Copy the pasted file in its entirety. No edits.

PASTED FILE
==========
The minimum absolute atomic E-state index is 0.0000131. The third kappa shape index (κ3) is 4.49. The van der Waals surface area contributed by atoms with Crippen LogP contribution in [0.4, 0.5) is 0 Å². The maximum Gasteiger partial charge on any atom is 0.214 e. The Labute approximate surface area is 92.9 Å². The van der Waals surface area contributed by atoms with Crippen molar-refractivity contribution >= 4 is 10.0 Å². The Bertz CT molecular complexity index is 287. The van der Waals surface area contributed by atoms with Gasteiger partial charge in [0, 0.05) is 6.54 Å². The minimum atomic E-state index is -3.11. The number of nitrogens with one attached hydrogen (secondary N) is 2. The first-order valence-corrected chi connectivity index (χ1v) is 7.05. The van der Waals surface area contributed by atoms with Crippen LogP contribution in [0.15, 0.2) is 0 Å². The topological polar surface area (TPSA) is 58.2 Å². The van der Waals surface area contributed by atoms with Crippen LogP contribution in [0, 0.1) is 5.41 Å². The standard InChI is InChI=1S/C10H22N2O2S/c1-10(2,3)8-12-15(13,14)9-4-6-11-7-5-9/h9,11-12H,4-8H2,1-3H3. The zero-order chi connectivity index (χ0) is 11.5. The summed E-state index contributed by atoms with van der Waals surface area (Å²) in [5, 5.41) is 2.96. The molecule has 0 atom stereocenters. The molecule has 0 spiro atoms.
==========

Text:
The minimum absolute atomic E-state index is 0.0000131. The third kappa shape index (κ3) is 4.49. The van der Waals surface area contributed by atoms with Crippen LogP contribution in [0.4, 0.5) is 0 Å². The maximum Gasteiger partial charge on any atom is 0.214 e. The Labute approximate surface area is 92.9 Å². The van der Waals surface area contributed by atoms with Crippen molar-refractivity contribution >= 4 is 10.0 Å². The Bertz CT molecular complexity index is 287. The van der Waals surface area contributed by atoms with Gasteiger partial charge in [0, 0.05) is 6.54 Å². The minimum atomic E-state index is -3.11. The number of nitrogens with one attached hydrogen (secondary N) is 2. The first-order valence-corrected chi connectivity index (χ1v) is 7.05. The van der Waals surface area contributed by atoms with Crippen LogP contribution in [0.15, 0.2) is 0 Å². The topological polar surface area (TPSA) is 58.2 Å². The van der Waals surface area contributed by atoms with Crippen LogP contribution in [0, 0.1) is 5.41 Å². The standard InChI is InChI=1S/C10H22N2O2S/c1-10(2,3)8-12-15(13,14)9-4-6-11-7-5-9/h9,11-12H,4-8H2,1-3H3. The zero-order chi connectivity index (χ0) is 11.5. The summed E-state index contributed by atoms with van der Waals surface area (Å²) in [5, 5.41) is 2.96. The molecule has 0 atom stereocenters. The molecule has 0 spiro atoms.